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News & Conversation > On-line Mediation - Can it do more harm than good?
On-line Mediation - Can it do more harm than good?

I just don’t see why mediators should be so interested in pushing mediation on-line. It is certainly more convenient for the mediator; but I just don’t think that it will drive many more people to mediation. To the contrary, I think mediating on-line may even drive people away by reducing the perceived value of the service. Here is my thinking.

Mediation is already the lowest cost, most convenient process to try to resolve disputes. A lawsuit costs between $40,000 to 120,000 in attorney fees and can take several years to complete. Mediation, on the other hand, can be completed in a matter of hours at a cost savings of 90% or more. If people were so driven by cost and convenience they should already be beating a path to the doorsteps of mediators, but they're not. There must be something much more important to people that they don’t currently believe they can get from mediation. What is the missing ingredient? Let's start with lack of understanding. Most lay people don't even understand what value a mediator really adds to help resolve their case. People will not be interested to mediate until they understand it better and believe that mediation can really resolve their problem instead of just wasting more of their valuable time and money.

This brings me to examine the wisdom of trying to call-in mediations using telephone and video conferences. Would you hire a lawyer or trust a doctor you didn’t meet who offered to simply called in their services? Would you pay as much for phone call or video conference with a professional as you would pay for a live session?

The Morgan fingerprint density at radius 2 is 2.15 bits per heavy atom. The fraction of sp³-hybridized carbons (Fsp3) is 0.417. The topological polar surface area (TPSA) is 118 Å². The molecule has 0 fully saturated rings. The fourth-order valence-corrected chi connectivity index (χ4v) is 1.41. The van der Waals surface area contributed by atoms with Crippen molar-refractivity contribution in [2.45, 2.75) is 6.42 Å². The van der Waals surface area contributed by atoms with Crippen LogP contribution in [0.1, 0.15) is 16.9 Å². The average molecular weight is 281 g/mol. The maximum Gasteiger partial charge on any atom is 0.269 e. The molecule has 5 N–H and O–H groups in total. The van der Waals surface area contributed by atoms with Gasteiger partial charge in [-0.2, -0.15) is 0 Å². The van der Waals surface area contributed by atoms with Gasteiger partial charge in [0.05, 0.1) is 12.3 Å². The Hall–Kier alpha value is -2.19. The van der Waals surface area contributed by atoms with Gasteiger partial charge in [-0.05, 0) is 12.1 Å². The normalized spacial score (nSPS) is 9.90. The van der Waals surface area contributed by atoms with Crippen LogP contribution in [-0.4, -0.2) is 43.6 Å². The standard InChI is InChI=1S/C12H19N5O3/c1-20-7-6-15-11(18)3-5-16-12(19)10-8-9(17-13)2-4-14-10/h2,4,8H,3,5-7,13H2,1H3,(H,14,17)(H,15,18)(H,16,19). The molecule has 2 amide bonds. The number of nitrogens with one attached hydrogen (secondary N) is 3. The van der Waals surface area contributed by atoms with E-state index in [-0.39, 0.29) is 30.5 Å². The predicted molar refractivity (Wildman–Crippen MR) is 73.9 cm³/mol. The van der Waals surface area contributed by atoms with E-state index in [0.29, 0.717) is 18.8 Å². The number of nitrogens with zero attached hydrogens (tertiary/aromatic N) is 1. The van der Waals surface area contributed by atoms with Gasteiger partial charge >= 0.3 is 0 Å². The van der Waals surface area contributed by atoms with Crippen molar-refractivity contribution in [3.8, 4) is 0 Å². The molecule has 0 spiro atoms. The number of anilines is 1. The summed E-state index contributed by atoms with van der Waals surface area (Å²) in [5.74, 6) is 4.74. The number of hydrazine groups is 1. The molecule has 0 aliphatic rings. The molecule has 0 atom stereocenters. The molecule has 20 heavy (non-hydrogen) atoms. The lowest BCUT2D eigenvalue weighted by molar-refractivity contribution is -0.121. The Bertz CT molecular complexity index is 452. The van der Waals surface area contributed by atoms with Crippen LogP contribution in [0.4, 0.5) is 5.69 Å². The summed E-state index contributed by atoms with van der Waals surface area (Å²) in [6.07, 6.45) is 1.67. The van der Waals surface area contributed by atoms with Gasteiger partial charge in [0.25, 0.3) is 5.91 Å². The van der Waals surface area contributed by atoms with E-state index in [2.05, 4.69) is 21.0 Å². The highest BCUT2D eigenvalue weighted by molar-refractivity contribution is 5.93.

One of the most important services mediators offer is to manage and promote clear communications. Research consistently reports that up to 93% of communications is non-verbal, including facial expressions, gestures, posture, etc. Do you really think mediators can detect and accurately comprehend even half of what’s been communicated among several people relying solely on a phone call or video conference? That’s a very tough sell….

In my opinion we are going in the wrong direction. Mediators and the mediation process thrive on more live interaction with the parties, not less. People will use mediation if they themselves and their friends, family and colleagues experience it live, up close and personal and see for themselves that it works.

There is a lot of confusion between ODR, (on-line dispute resolution) and online mediation. Technology will need to play a much larger role to provide access to justice for the exploding growth of small claims arising from on-line purchases. However, mediators historically play a very limited role in such small claims. There is no reason to believe that ODR will change that. It is just not cost effective or practical to add mediators into this resolution process.

In my opinion, there are a lot greater opportunities to expand the use of mediation than trying to do it online and I fear that trying to sell and perform it as on online process will do more harm than good.

Written by Thomas Meyer, Attorney, Arbitrator & Mediator, and Loan & Real Estate Workouts & Restructuring Expert.

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